But the temperature in the enclosure should be slightly variable to provide the snake with ideal heating conditions at all times. You should not use overhead bulbs or heaters as it will dry out the substrate.

The hottest part of the enclosure should be between 82 to 85℉ and the coolest part of the enclosure should be between 70 to 75℉.

For warmth, under tank heaters with radiant heat panels work best. All heating elements should have thermostats attached with them to help in regulating ideal temperature.

UV light is not necessary as the Sunbeam spends most of its time underground.


Sunbeams are hunters in nature and can eat smaller animals by lunging at them and quickly strangling them. They swallow their kill whole.

In captivity it is harder to provide them with the variety of insects, reptiles, amphibians, birds and mammals they naturally feed on. This is because the easiest foods to find for sale are frozen rodents.

It is easy to maintain a steady flow of this diet. Also, rodents are nutritionally complete if sourced from a reputable supplier.

But you might have to train the Sunbeam to feed on these as they hunt on live prey in the wild. In such cases you have to start with live prey mice and gradually shift to the frozen and thawed mice. This is the kind of measure that I personally don’t like, but with imported animals in particular it is sometimes the only way.

As with most snakes, the food items should only be as wide as the widest part of the snake’s body. Overfeeding causes obesity and fatty liver disease.

Water And Humidity

Sunbeam Snakes originate from tropical areas and tend to burrow in damp places. So maintain humidity at a high level for them to survive and be healthy.

The moisture content of the air should be between 80% to 100%. Add a humidifier and artificial airflow maintained if you live an a place where the weather is dry.

The most important aspect of maintaining the right moisture content is to maintain the moisture in the soil. For this the right soil with proper drainage has to be created.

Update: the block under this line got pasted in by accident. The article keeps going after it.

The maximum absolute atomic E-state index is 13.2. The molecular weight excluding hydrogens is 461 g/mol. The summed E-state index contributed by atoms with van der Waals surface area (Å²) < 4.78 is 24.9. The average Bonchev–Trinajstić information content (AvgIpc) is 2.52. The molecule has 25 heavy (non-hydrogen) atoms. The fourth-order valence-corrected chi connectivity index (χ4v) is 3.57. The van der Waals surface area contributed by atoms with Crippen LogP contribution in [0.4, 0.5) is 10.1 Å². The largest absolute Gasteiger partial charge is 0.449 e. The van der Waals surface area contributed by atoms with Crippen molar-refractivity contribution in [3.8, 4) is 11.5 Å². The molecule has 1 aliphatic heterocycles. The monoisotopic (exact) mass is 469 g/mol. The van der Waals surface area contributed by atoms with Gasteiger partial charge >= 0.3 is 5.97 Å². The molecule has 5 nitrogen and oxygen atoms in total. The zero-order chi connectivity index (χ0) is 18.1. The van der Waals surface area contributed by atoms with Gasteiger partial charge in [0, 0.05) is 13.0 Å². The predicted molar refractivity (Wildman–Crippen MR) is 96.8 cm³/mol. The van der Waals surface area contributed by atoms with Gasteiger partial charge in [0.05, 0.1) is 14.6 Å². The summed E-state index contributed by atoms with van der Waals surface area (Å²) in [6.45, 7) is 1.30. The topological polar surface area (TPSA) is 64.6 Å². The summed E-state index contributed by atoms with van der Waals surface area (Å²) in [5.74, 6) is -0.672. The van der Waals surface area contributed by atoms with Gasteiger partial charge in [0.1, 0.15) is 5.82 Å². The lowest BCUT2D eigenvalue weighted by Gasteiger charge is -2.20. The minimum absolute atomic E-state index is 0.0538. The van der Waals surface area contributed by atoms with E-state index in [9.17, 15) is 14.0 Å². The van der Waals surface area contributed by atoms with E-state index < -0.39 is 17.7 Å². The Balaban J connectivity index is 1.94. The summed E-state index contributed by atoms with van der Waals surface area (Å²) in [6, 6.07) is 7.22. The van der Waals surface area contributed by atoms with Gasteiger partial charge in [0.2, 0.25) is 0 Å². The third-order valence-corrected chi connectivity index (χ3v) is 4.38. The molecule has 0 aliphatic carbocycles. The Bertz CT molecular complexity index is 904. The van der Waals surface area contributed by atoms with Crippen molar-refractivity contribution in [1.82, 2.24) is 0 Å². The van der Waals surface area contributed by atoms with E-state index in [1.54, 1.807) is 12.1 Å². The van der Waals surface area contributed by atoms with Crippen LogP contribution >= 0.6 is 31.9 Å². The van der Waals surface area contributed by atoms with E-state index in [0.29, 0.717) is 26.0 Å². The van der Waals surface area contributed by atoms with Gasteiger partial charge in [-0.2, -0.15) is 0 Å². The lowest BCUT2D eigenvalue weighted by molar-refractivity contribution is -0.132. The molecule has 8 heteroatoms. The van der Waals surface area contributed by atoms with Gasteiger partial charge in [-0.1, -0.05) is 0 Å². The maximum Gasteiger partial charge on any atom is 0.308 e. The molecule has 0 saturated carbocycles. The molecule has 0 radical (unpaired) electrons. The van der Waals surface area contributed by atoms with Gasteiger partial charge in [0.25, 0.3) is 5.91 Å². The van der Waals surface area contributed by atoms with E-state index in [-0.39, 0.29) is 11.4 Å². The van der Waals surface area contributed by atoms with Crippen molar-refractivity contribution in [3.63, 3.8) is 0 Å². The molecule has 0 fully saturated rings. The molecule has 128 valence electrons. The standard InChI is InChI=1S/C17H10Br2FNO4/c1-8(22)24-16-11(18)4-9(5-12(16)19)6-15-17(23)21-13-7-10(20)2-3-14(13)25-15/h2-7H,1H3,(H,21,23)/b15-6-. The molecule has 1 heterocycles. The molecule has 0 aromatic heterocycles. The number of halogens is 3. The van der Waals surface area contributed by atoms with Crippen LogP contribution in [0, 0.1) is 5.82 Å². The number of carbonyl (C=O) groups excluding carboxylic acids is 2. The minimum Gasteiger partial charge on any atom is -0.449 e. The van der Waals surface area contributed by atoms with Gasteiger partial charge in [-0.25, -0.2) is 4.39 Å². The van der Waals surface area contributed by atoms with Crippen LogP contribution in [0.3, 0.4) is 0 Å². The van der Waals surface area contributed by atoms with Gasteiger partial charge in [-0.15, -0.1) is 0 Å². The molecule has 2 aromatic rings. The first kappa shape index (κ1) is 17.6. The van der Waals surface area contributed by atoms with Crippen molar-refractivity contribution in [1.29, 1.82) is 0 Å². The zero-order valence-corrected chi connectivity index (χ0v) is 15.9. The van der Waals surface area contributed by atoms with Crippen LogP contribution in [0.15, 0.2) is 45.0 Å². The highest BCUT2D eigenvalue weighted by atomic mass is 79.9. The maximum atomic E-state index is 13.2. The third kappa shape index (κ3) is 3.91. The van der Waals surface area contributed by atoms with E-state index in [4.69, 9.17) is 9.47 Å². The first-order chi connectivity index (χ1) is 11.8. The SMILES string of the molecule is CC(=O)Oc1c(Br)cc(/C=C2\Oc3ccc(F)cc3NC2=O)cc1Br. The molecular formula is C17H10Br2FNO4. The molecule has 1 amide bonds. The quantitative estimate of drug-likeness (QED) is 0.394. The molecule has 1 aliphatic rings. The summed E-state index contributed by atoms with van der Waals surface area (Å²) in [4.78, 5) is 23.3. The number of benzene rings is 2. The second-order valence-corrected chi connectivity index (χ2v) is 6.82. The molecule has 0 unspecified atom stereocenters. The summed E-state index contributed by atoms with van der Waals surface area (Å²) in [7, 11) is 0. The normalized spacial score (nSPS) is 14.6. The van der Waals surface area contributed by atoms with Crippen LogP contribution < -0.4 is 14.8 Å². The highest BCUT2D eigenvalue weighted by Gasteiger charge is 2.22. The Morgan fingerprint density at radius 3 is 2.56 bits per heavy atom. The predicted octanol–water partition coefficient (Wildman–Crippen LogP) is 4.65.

One end of the soil may be raised to ensure a dry end and a wet end is created and the snake can use the gradient. But the moisture content in all areas of the soil must be above 75% at all times.

But the soil should not be flooded. Also, heating elements which may dry out the soil should not be used.

The soil should be lightly misted once a week for a few minutes at a time.

Sunbeam Snake care sheet


Sunbeams are naturally secretive and appear above the surface only to hunt. So they enjoy their privacy and get stressed when they are handled too much.

But they are soft and smooth to the touch and are not aggressive. Occasionally getting them out of the tank and petting them is fine.

They are not known for ever attacking humans. So they are very safe as pets even in houses with small children.

They do not climb even if branches are provided. As long as they are provided with a solitary life in their tanks and not disturbed too much, they make for delightful pets.

Sunbeam Snake Lifespan

Sunbeam snakes are relatively hardy when established and can tolerate captive life well if stable conditions are provided. They can be treated for common health issues with appropriate and timely medical intervention.

So they can survive for very long times in captivity. They typically live for fifteen years of age.

With good living conditions, regular care and a healthy diet they can live for as long as twenty years. This is because they are difficult to rear in captive conditions.

So all Sunbeam snakes are captured from the wild and have a strong genetic make up with almost no congenital defects.

Captive Bred Sunbeam Snake For Sale

There are very few Sunbeam Snakes for sale which are captive bred. This is because they are not well established in captivity.

Most Sunbeams are wild captive snakes imported from parts of China. As a result they arrive in poor condition with skin blisters and worms.

Such animals require intense veterinarian care before they can be settled into housing tanks. Backwater Reptiles sell them and ensure that all arrivals are healthy.

If you’re looking for a pet Sunbeam Snake then your best bet really is a captive-bred animal. At the very least, look for a healthy, long-term captive that is feeding well.

Though hard to find, captive-bred Sunbeam Snakes are sometimes seen for sale on sites like for as little as $150-250 (£125-200).

Sunbeam Snake care sheet

FAQ Relating To Sunbeam Snake Care

Do Sunbeam Snakes make good pets?

Sunbeam Snakes make good pets if they are well established and captive-bred. You also need to be happy with a pet that you rarely see. Wild-caught Sunbeam Snakes, on the other hand, make terrible pets. They often arrive in ill health and die within months.

Are sunbeam snakes hard to keep?

Well established Sunbeam Snakes are not hard to keep. They are delicate though. You need to get their humidity right, and maintain it perfectly for them to do well.

Do Sunbeam Snakes Like To Be Held?

No, Sunbeams are naturally solitary predators and they do not like to be held. But they are good at tolerating handling and will not attack if they are held rarely.

Do Sunbeam Snakes Musk?

Sunbeam snakes have a defense mechanism of secreting a smelly musk to avoid predators. This snake secretes the same musk when they are stressed due to too much handling in captivity.